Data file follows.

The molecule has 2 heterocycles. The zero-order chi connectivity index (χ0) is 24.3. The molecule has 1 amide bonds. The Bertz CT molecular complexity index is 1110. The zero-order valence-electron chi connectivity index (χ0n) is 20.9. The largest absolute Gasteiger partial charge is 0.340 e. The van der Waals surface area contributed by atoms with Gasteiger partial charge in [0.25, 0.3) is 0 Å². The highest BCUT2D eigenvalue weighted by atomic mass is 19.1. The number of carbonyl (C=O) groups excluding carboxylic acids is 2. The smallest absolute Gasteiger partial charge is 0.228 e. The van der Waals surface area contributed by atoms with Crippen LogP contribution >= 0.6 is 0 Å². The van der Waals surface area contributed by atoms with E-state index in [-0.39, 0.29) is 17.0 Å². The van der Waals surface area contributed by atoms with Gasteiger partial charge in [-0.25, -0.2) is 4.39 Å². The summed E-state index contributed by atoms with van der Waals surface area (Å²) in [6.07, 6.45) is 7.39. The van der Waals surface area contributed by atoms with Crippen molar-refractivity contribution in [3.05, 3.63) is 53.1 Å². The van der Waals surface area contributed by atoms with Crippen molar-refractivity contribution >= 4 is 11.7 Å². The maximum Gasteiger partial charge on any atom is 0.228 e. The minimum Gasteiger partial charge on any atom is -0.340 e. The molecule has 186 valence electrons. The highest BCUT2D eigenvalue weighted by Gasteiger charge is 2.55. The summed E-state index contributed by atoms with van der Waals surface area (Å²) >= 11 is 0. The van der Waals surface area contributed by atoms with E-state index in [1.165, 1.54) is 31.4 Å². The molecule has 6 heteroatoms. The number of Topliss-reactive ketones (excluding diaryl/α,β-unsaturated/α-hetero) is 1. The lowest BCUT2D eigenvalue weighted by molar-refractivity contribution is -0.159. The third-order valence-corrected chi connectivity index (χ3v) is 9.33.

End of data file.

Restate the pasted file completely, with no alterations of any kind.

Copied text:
The molecule has 2 heterocycles. The zero-order chi connectivity index (χ0) is 24.3. The molecule has 1 amide bonds. The Bertz CT molecular complexity index is 1110. The zero-order valence-electron chi connectivity index (χ0n) is 20.9. The largest absolute Gasteiger partial charge is 0.340 e. The van der Waals surface area contributed by atoms with Gasteiger partial charge in [0.25, 0.3) is 0 Å². The highest BCUT2D eigenvalue weighted by atomic mass is 19.1. The number of carbonyl (C=O) groups excluding carboxylic acids is 2. The smallest absolute Gasteiger partial charge is 0.228 e. The van der Waals surface area contributed by atoms with Crippen LogP contribution >= 0.6 is 0 Å². The van der Waals surface area contributed by atoms with E-state index in [-0.39, 0.29) is 17.0 Å². The van der Waals surface area contributed by atoms with Gasteiger partial charge in [-0.25, -0.2) is 4.39 Å². The summed E-state index contributed by atoms with van der Waals surface area (Å²) in [6.07, 6.45) is 7.39. The van der Waals surface area contributed by atoms with Crippen molar-refractivity contribution in [3.05, 3.63) is 53.1 Å². The van der Waals surface area contributed by atoms with Crippen molar-refractivity contribution >= 4 is 11.7 Å². The maximum Gasteiger partial charge on any atom is 0.228 e. The minimum Gasteiger partial charge on any atom is -0.340 e. The molecule has 186 valence electrons. The highest BCUT2D eigenvalue weighted by Gasteiger charge is 2.55. The summed E-state index contributed by atoms with van der Waals surface area (Å²) >= 11 is 0. The van der Waals surface area contributed by atoms with E-state index in [1.165, 1.54) is 31.4 Å². The molecule has 6 heteroatoms. The number of Topliss-reactive ketones (excluding diaryl/α,β-unsaturated/α-hetero) is 1. The lowest BCUT2D eigenvalue weighted by molar-refractivity contribution is -0.159. The third-order valence-corrected chi connectivity index (χ3v) is 9.33.